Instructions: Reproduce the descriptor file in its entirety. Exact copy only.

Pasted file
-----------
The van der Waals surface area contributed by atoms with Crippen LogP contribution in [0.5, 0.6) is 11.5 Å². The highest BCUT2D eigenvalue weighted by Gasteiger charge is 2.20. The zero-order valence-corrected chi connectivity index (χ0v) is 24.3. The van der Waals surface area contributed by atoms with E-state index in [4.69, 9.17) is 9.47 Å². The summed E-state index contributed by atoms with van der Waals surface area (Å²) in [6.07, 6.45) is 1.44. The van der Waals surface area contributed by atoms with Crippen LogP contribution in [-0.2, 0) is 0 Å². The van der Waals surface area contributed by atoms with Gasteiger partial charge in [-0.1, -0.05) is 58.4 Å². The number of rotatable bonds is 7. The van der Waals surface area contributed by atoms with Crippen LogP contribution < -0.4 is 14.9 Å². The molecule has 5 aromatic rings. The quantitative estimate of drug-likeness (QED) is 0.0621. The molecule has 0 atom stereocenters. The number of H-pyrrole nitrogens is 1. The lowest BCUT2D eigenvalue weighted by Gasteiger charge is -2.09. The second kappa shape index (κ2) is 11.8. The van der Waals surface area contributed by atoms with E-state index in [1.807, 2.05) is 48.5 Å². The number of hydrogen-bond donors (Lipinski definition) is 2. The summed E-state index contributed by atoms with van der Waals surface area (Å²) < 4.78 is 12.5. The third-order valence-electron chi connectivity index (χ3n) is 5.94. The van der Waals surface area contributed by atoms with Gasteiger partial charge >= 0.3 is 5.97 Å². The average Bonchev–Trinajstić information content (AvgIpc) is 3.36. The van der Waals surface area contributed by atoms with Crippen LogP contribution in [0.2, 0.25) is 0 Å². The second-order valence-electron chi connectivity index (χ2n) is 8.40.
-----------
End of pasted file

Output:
The van der Waals surface area contributed by atoms with Crippen LogP contribution in [0.5, 0.6) is 11.5 Å². The highest BCUT2D eigenvalue weighted by Gasteiger charge is 2.20. The zero-order valence-corrected chi connectivity index (χ0v) is 24.3. The van der Waals surface area contributed by atoms with E-state index in [4.69, 9.17) is 9.47 Å². The summed E-state index contributed by atoms with van der Waals surface area (Å²) in [6.07, 6.45) is 1.44. The van der Waals surface area contributed by atoms with Crippen LogP contribution in [-0.2, 0) is 0 Å². The van der Waals surface area contributed by atoms with Gasteiger partial charge in [-0.1, -0.05) is 58.4 Å². The number of rotatable bonds is 7. The van der Waals surface area contributed by atoms with Crippen LogP contribution < -0.4 is 14.9 Å². The molecule has 5 aromatic rings. The quantitative estimate of drug-likeness (QED) is 0.0621. The molecule has 0 atom stereocenters. The number of H-pyrrole nitrogens is 1. The lowest BCUT2D eigenvalue weighted by Gasteiger charge is -2.09. The second kappa shape index (κ2) is 11.8. The van der Waals surface area contributed by atoms with E-state index in [1.807, 2.05) is 48.5 Å². The number of hydrogen-bond donors (Lipinski definition) is 2. The summed E-state index contributed by atoms with van der Waals surface area (Å²) < 4.78 is 12.5. The third-order valence-electron chi connectivity index (χ3n) is 5.94. The van der Waals surface area contributed by atoms with Gasteiger partial charge >= 0.3 is 5.97 Å². The average Bonchev–Trinajstić information content (AvgIpc) is 3.36. The van der Waals surface area contributed by atoms with Crippen LogP contribution in [0.2, 0.25) is 0 Å². The second-order valence-electron chi connectivity index (χ2n) is 8.40.